Maria Menounos

How to Sleep and Age Better with Celebrity Doctor Frank Lipman

Food, wellness and sleep expert, celebrity physician, and best-selling author Dr. Frank Lipman sat in with the Heal Squad to discuss how important sleep is for anti-aging and good health. It has been found that lack of sleep can lead to obesity, anxiety, and a long list of illnesses including Alzheimer’s and cancer. Lucky for us, Dr. Lipman shares tangible tools that will you sleep and age better.

Dr. Lipman is a leader in Functional Medicine, specializing in what he calls Good Medicine: a combination of modern medical treatments and age-old Eastern healing techniques. For almost 40 years, he has helped thousands of patients improve their physical health and emotional wellbeing… including our very own Kelsey Meyer whose stomach he’s helping! 

1) Sleep is not a pass of time

Sleep is a self-cleaning mechanism. Your body is repairing itself while you sleep. If you don’t take the time to get enough rest, those toxins and chemicals will continue to build-up and affect the rest of your body. 

2) Stay in tune with the primary rhythms

Our primary rhythms are being awake and asleep. Our body has many rhythms but when a primary rhythm falls out of order, so does everything else meaning you are going to wake up tired with aches and pains. 

3) A lack of sleep can cause serious health issues  

Sleep deficit issues build as you get older and can make you more prone to diabetes, Alzheimers, and much more. 

4) Identify your main sleep issues 

If you can pinpoint your sleeping problems, you can get better sleep. That is why Dr. Lipman created the 5 types of non-sleep: stress, rhythm, environmental, hormonal, and nutrition issues. Determining which type of problem you have is the first step to improving your sleep. 

5) Fasting can improve sleep

Eat dinner at 6pm and then don’t eat until 10 or 11am the next morning. Not only will this improve your sleep, but also has aging benefits as well. 

6) Sleep in a dark, cold room

It is vital to darken your room as much as possible as the darker the room, the easier it is for your body to produce melatonin. Secondly, sleep in a cold room.  

7) Try an oura ring

Dr. Lipman shares one of his sleep-improvement tools: an oura ring. It tracks your REM sleep, how fast you fall asleep, your heart rate variability, and more!

8) Replace sleeping pills with CBD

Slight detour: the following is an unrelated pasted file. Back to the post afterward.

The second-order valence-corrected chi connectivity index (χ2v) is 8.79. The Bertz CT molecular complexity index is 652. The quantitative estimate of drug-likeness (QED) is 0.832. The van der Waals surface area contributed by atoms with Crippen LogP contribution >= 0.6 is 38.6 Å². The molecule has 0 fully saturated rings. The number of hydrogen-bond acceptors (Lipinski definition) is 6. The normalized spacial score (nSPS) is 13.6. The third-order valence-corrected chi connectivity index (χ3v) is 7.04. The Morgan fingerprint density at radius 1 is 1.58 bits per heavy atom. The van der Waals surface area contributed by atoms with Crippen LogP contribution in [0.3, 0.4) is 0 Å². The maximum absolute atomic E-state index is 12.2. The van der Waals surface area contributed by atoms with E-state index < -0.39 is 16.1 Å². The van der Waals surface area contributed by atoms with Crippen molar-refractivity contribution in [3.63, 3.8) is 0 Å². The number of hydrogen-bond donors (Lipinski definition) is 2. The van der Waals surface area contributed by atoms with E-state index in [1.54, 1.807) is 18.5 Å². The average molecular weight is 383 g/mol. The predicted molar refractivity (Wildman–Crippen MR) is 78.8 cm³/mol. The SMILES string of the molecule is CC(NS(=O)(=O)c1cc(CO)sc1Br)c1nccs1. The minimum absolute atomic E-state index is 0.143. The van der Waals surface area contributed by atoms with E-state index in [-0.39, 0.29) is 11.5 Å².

Sleeping pills are the next opioid problem. If you are using medication to help you sleep, try swapping it for CBD instead. 

9) Figure out your chronotype

What chronotype are you? Everyone is one of three chronotypes: an owl, lark, or hummingbird. Owls work best at night, lark’s in the morning, and hummingbird’s are a combination of the two. Often, owl’s find it hard to function at their best as our society is catered towards larks. But don’t fret, owls. You can change your chronotype, slowly but surely. Gradually sleep earlier until eventually, your body adjusts to sleeping at a “normal” time.

10) Avoid eating and drinking close to bedtime 

Certain foods can actually worsen our sleep, particularly alcohol, sugar, and starches. Don’t drink after 6 or 7pm or eat sugar and starches close to bedtime. 

11) Try power-napping

Replace that cup of coffee or sugary snack with a 15-minute power nap. Not only will it make you more productive during the day, but will also help you sleep better throughout the night.  

12) Go outside first thing in the morning

During the day, we need daylight and at night, we need darkness. And if we do not receive what we need during one, it will affect how we function during the other. So, the best thing we can do to get a good night’s sleep is to get natural light during the day. 

13) Power-down before going to bed

We must implement a “power-down process” before going to bed. This can be listening to calming music, taking a bath, or meditating. However, one common practice that we all must include is an “electronic shutdown” – the powering down of all electronics, ideally an hour or two before bedtime. 

14) Find your self-care non-negotiables

Dr. Lipman shares his self-care non-negotiables: fasting, prioritizing sleep, meditating, treating others the way he’d like to be treated, and having fun.

15) Sleep slows down aging 

One of the best aging tools is sleep. So ladies and gents, if taking care of yourself is not convincing enough to get more rest, how about aging well?! 

16) Sleep helps prevents other age-related issues  

Not only does sleeping slow down aging, but also helps prevent other age-related issues such as cognitive function, weakened heart function, and cancer.


Listen to the full interview here:

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